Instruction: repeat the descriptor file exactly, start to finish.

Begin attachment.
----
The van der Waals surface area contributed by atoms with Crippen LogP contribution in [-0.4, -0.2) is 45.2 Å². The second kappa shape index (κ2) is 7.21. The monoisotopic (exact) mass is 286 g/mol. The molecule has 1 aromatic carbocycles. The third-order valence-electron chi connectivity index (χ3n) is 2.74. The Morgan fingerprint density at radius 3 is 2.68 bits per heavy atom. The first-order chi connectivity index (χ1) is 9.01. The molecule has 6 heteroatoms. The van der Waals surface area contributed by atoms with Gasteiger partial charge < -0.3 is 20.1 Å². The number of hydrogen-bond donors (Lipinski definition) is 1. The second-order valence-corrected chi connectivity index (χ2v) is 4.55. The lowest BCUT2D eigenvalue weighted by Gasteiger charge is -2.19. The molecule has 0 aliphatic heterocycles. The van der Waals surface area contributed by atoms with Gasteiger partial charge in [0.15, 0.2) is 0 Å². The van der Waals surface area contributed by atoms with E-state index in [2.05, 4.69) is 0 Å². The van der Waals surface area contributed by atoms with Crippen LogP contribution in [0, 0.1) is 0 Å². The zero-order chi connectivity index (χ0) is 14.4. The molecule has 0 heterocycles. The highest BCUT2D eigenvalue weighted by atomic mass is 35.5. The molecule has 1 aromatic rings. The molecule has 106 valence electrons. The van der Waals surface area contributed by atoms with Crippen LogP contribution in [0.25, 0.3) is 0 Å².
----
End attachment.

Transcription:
The van der Waals surface area contributed by atoms with Crippen LogP contribution in [-0.4, -0.2) is 45.2 Å². The second kappa shape index (κ2) is 7.21. The monoisotopic (exact) mass is 286 g/mol. The molecule has 1 aromatic carbocycles. The third-order valence-electron chi connectivity index (χ3n) is 2.74. The Morgan fingerprint density at radius 3 is 2.68 bits per heavy atom. The first-order chi connectivity index (χ1) is 9.01. The molecule has 6 heteroatoms. The van der Waals surface area contributed by atoms with Gasteiger partial charge < -0.3 is 20.1 Å². The number of hydrogen-bond donors (Lipinski definition) is 1. The second-order valence-corrected chi connectivity index (χ2v) is 4.55. The lowest BCUT2D eigenvalue weighted by Gasteiger charge is -2.19. The molecule has 0 aliphatic heterocycles. The van der Waals surface area contributed by atoms with Gasteiger partial charge in [0.15, 0.2) is 0 Å². The van der Waals surface area contributed by atoms with E-state index in [2.05, 4.69) is 0 Å². The van der Waals surface area contributed by atoms with Crippen LogP contribution in [0, 0.1) is 0 Å². The zero-order chi connectivity index (χ0) is 14.4. The molecule has 0 heterocycles. The highest BCUT2D eigenvalue weighted by atomic mass is 35.5. The molecule has 1 aromatic rings. The molecule has 106 valence electrons. The van der Waals surface area contributed by atoms with Crippen LogP contribution in [0.25, 0.3) is 0 Å².